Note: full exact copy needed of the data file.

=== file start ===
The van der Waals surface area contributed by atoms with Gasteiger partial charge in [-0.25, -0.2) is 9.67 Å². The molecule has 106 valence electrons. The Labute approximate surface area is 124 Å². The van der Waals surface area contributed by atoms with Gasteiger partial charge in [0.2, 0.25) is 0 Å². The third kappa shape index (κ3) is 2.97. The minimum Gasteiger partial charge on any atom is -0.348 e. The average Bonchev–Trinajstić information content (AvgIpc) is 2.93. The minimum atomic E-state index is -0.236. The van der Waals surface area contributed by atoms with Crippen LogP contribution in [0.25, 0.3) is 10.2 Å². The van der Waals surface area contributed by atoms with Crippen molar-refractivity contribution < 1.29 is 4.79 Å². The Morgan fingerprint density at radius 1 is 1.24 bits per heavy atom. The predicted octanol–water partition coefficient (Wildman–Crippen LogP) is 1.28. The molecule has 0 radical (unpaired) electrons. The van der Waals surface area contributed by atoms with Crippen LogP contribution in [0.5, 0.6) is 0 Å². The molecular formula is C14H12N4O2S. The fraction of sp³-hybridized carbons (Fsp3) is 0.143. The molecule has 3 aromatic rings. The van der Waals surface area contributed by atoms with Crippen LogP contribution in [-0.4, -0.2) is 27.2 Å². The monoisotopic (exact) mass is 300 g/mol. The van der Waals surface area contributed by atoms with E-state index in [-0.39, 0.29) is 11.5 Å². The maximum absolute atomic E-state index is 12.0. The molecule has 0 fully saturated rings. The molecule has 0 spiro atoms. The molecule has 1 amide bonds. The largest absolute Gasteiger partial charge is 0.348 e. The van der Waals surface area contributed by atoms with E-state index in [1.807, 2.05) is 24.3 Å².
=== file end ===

The van der Waals surface area contributed by atoms with Gasteiger partial charge in [-0.25, -0.2) is 9.67 Å². The molecule has 106 valence electrons. The Labute approximate surface area is 124 Å². The van der Waals surface area contributed by atoms with Gasteiger partial charge in [0.2, 0.25) is 0 Å². The third kappa shape index (κ3) is 2.97. The minimum Gasteiger partial charge on any atom is -0.348 e. The average Bonchev–Trinajstić information content (AvgIpc) is 2.93. The minimum atomic E-state index is -0.236. The van der Waals surface area contributed by atoms with Crippen LogP contribution in [0.25, 0.3) is 10.2 Å². The van der Waals surface area contributed by atoms with Crippen molar-refractivity contribution < 1.29 is 4.79 Å². The Morgan fingerprint density at radius 1 is 1.24 bits per heavy atom. The predicted octanol–water partition coefficient (Wildman–Crippen LogP) is 1.28. The molecule has 0 radical (unpaired) electrons. The van der Waals surface area contributed by atoms with Crippen LogP contribution in [0.5, 0.6) is 0 Å². The molecular formula is C14H12N4O2S. The fraction of sp³-hybridized carbons (Fsp3) is 0.143. The molecule has 3 aromatic rings. The van der Waals surface area contributed by atoms with Crippen LogP contribution in [-0.4, -0.2) is 27.2 Å². The monoisotopic (exact) mass is 300 g/mol. The van der Waals surface area contributed by atoms with E-state index in [-0.39, 0.29) is 11.5 Å². The maximum absolute atomic E-state index is 12.0. The molecule has 0 fully saturated rings. The molecule has 0 spiro atoms. The molecule has 1 amide bonds. The largest absolute Gasteiger partial charge is 0.348 e. The van der Waals surface area contributed by atoms with E-state index in [1.807, 2.05) is 24.3 Å².